Spices 101: What is Turmeric?

I’m really interested in spices and seasonings. Afterall 90% of the time they’re responsible for making a dish taste like what it does. If variety is the spice of life, then spices are the spice of food. Or something. That’s why I’ve started this column to introduce exotic and interesting spices to readers unfamiliar with them. I can’t help but remember the first time I saw a bottle of cumin and asked my mother “Mom, what’s ‘cummin’?” Many years later I’d like to think I have a pretty impressive knowledge of all the different spices out there, so now it’s time to share that knowledge.



Origin: India
Appearance: Fine yellow powder
Scent: Earthy, woody
Taste: Mild, mustardlike
Indian cuisine, Asian cuisine, curries
Rareness: Average




Turmeric is a weird spice. Unlike other ones, instead of being a dried leaf or fruit or something from the leafy part of the plant itself, turmeric powder as we know it comes from the plant’s roots. Similar to ginger, it’s a large, gross, brown root thing with a bright yellow center. The roots are harvested, then dried until their moisture content is gone, and then crushed up into a fine powder, which is what we see in stores.


Photo: Simon Eugster

Photo: Simon Eugster

See, it’s kinda freaky-looking to be quite honest. But it’s actually pretty mild despite the bright yellow color. It smells pretty similar to tree bark, in a good way. And the taste itself is barely noticeable unless you use a lot of it. That being said, don’t go dumping heaps of it into your foods on account of the following reason.

Turmeric’s one defining trait is that it is a really powerful dyeing agent. Some of you may recall we used it to dye our organic Easter eggs yellow a few weeks ago. That’s how powerful it is. It’s on par with nasty, industrial dyes made from artificial chemicals. So because of that, anything you get it on is going to be stained yellow, be it your food, or your clothing. Alas, our poor microwave bowl recently had some chicken curry that had lots of turmeric in it, recently, and it now has permanently stained yellow splotches in it.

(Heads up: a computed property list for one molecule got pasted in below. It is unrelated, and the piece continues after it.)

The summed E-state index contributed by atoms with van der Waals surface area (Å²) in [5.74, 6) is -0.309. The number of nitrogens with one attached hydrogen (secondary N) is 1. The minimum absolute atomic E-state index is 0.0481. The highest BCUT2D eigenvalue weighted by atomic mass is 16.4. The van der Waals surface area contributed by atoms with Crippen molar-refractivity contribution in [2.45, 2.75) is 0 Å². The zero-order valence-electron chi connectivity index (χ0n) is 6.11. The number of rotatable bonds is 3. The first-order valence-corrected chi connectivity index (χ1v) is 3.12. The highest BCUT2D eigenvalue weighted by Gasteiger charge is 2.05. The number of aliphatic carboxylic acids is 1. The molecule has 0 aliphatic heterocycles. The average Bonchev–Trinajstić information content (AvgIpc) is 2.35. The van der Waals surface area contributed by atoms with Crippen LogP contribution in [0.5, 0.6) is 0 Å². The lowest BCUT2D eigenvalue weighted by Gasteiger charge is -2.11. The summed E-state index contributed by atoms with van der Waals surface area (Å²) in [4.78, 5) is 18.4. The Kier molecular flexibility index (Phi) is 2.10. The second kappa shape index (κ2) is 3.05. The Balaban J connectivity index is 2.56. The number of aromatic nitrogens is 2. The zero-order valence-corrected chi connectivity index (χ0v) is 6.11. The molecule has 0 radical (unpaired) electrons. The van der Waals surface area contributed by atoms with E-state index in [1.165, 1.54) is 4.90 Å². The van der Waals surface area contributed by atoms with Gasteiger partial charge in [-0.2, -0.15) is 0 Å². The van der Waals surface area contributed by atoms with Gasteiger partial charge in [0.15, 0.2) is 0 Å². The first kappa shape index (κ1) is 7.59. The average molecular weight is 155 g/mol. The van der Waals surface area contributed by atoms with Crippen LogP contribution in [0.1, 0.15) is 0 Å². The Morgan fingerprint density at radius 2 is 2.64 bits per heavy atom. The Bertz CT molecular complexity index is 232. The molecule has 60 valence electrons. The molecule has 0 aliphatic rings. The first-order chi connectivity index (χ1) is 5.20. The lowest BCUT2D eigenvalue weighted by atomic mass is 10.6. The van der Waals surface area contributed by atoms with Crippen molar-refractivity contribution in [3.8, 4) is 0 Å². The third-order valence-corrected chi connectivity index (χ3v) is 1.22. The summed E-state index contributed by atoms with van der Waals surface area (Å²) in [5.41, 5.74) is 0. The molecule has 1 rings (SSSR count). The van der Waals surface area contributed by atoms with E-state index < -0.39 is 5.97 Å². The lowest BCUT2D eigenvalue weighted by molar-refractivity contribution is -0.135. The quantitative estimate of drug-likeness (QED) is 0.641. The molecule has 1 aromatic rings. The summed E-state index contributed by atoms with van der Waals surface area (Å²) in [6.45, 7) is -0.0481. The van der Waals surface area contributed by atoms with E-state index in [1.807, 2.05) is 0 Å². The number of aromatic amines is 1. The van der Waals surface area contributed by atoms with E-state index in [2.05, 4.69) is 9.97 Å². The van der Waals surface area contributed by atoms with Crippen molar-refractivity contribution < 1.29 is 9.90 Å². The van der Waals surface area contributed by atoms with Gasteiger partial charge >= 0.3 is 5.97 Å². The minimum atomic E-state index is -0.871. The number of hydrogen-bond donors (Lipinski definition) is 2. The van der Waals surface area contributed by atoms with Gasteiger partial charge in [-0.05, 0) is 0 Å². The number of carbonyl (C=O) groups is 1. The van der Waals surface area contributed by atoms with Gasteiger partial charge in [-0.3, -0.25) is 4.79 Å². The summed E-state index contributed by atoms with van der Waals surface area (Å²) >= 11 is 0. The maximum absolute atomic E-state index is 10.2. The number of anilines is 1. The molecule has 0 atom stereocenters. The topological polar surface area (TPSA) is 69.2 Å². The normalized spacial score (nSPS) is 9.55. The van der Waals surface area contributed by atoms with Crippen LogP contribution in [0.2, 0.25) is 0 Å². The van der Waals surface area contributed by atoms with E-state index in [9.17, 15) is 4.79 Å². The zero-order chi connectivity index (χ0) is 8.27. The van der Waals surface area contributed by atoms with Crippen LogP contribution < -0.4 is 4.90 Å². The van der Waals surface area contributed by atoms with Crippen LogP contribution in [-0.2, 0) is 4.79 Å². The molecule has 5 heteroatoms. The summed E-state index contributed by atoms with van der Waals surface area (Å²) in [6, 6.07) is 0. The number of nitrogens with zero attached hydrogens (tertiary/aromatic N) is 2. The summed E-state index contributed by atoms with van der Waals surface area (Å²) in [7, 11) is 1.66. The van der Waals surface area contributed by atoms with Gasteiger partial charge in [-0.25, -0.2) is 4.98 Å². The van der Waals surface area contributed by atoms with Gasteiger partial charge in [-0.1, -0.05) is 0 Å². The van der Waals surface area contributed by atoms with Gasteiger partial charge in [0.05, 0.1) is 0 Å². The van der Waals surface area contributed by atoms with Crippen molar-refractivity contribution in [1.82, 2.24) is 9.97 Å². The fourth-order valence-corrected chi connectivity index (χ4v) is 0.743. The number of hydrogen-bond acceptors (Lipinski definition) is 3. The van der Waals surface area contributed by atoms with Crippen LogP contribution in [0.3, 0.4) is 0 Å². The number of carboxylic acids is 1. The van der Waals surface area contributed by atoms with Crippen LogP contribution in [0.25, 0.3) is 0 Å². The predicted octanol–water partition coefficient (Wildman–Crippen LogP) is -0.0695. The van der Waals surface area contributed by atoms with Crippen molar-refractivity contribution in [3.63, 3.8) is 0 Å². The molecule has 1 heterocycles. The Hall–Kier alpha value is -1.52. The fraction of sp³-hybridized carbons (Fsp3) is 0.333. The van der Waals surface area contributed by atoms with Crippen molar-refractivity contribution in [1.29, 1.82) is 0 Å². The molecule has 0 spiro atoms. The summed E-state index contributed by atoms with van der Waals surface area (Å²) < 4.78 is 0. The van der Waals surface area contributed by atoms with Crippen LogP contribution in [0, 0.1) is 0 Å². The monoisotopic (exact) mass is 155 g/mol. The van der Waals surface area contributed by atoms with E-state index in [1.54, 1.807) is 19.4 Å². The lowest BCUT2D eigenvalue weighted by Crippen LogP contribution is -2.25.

Don’t let that scare you off however, turmeric is very handy for Asian cuisine since it lends its earthiness well to dishes that need a little extra something to them. It’s very common in curry meals, which will definitely be missing something without it. As mentioned in our article on yellow rice, in addition to dyeing eggs it can be used with other spices to make Spanish-style yellow rice. Lastly since it’s fairly cheap and easy to find in stores, you should be able to acquire it and keep it in your spice rack pretty easily. Just be careful while handling it if you’re wearing white clothing!



Posted on May 8, 2014, in Food 101 and tagged , , , , . Bookmark the permalink. Leave a comment.


Please log in using one of these methods to post your comment:

WordPress.com Logo

You are commenting using your WordPress.com account. Log Out /  Change )

Twitter picture

You are commenting using your Twitter account. Log Out /  Change )

Facebook photo

You are commenting using your Facebook account. Log Out /  Change )

Connecting to %s

%d bloggers like this: